How can I help my teen with mood swings and anger?

Question

My 11 year old daughter will soon start her menstrual cycle and she is having mood swings, especially anger. Do you have any tips? I have asked her to take deep breaths when she feels anger welling up but it seems too overwhelming for her when she feels this emotion.


-D.G., Switzerland



Answer

Dear D.G.,


It can be challenging to have your daughter go through emotional upheavals at any age but especially in those younger, formative years. Remember that she is uncomfortable with the emotional changes within her and doesn't know how to manage them yet. Anger is a strong surge of energy within us that needs a release for more calmness to settle in.


One of the best pieces of advice I heard before having teenagers was, "Find a place where they can focus their energy, that way, they don't direct it toward you." This guidance worked flawlessly for me when raising pre-teens and teenagers. Often physical movement is helpful to move energy. Sometimes artistic expression, connection with animals or helping those in need can activate the heart feelings and also be a catalyst for transmuting big energy.


Tune into your daughter. What does she enjoy doing that expends energy? Find ways to support that aspect of her life.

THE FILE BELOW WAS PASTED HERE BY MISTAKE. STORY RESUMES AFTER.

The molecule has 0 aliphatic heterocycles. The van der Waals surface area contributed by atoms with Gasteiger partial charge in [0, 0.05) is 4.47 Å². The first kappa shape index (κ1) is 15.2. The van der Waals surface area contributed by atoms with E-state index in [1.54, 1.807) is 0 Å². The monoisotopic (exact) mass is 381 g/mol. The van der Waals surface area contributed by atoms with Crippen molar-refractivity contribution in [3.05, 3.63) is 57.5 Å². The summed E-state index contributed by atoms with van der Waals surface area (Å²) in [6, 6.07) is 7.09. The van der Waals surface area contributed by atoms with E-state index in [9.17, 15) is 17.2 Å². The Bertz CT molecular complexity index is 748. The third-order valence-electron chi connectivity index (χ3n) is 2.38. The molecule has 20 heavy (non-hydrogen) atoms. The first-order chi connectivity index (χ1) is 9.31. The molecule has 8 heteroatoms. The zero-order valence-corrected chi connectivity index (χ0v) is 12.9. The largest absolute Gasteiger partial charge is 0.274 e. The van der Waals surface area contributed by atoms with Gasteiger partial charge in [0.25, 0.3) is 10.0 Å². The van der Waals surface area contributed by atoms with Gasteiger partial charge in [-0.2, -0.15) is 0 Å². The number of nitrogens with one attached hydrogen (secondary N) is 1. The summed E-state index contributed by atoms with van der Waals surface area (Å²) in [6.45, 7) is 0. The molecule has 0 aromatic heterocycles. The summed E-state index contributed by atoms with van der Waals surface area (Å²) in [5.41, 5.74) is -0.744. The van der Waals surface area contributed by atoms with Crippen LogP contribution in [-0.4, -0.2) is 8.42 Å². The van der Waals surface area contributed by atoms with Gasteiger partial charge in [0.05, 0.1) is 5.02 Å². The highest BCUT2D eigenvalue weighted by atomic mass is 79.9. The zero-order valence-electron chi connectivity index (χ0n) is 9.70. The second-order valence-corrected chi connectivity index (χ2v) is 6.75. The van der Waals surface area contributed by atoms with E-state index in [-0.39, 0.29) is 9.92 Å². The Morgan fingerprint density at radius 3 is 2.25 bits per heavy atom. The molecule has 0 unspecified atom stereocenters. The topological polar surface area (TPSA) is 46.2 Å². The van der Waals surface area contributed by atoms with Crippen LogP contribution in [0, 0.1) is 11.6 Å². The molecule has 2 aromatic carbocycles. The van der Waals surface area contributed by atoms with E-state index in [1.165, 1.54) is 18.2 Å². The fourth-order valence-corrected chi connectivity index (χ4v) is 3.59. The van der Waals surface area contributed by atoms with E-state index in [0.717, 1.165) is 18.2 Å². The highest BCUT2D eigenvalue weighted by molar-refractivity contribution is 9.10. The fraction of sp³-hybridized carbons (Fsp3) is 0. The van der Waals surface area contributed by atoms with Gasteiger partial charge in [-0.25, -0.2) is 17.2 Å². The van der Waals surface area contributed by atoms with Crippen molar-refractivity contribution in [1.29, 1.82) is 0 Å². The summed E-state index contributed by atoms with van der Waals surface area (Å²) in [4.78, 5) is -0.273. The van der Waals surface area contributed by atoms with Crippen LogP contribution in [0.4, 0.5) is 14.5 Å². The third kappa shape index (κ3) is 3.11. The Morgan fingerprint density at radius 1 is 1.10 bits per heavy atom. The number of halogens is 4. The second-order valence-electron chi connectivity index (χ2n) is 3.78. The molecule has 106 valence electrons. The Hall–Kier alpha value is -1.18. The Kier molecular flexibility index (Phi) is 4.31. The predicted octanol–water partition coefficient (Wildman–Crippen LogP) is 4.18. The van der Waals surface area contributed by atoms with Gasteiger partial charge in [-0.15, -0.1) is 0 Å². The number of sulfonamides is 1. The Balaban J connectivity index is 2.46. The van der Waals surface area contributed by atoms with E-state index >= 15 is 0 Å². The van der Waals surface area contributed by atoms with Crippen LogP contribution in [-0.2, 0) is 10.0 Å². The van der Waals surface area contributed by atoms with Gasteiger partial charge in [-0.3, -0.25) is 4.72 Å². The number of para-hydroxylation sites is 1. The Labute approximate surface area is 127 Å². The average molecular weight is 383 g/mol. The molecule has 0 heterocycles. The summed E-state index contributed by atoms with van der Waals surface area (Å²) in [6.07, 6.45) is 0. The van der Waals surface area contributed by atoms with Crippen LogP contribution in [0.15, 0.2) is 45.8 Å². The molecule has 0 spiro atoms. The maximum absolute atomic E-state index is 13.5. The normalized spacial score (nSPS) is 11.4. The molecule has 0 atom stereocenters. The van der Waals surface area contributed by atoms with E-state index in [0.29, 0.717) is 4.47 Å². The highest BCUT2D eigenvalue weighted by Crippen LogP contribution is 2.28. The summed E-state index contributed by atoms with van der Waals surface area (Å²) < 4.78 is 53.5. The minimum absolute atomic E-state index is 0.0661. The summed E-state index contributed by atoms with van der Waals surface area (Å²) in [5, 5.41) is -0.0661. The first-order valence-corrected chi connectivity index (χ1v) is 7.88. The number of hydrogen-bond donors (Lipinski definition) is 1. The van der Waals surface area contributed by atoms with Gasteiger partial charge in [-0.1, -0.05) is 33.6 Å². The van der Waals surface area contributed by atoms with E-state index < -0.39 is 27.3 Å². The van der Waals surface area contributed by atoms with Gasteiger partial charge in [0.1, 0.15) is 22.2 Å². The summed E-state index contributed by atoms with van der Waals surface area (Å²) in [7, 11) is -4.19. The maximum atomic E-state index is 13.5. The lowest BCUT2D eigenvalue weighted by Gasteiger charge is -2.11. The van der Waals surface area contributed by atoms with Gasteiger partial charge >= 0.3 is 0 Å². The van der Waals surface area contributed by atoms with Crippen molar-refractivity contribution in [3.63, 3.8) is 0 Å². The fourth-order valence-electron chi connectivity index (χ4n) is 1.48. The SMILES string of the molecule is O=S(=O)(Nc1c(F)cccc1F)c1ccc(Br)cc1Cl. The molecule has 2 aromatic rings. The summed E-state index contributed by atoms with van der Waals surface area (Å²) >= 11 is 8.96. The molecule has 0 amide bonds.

Lastly, the more you can stay centered and non-attached during the mood swings, the better. Of course, this skill is easier said than done!


Blessings to you both on this part of your parenting path,

Rose


Dear D.G.,

When you are both calm you may also talk a bit about these changes, acknowledge her overwhelm and reassure your daughter that you're here for her and want to work together with her to help navigate this new challenge. Perhaps together you can brainstorm techniques she can use or reminders you can give in the moment to help her redirect her anger or upset. Taking a deep breath is one but there may be others that appeal more to your daughter like going for a run, drawing, reading or spending time outside.


Learning to use these tools in the moment can take practice. With some children we've come up with a code word or small gesture I can use to remind them to pause and use one of their calming techniques if I notice their energy is off. This could be particularly helpful with teens and preteens to avoid any social embarrassment or further conflict of saying something like "Just take a breath!" It allows them to redirect their awareness and make a choice without feeling told what to do.


As Rose suggested, make sure you are supporting yourself and have practices in place to help you keep your cool in the moment. Ultimately the only thing you can control in these moments is your own energy and reactions but cultivating this self-awareness and self-discipline can have a tremendous impact on those around you. Your daughter is still learning to self-regulate and needs your calmness and regulation to help her in these moments.

If your daughter is open to learning new calming tools and techniques (yoga, meditation, breathing etc.) you might even look for ways to learn and practice together as it could help you both. But if she isn't interested, don't push it. As Rose suggested, focus on whatever she does enjoy as a way to help her direct this excess energy and keep it uplifted.


With joy,

Erin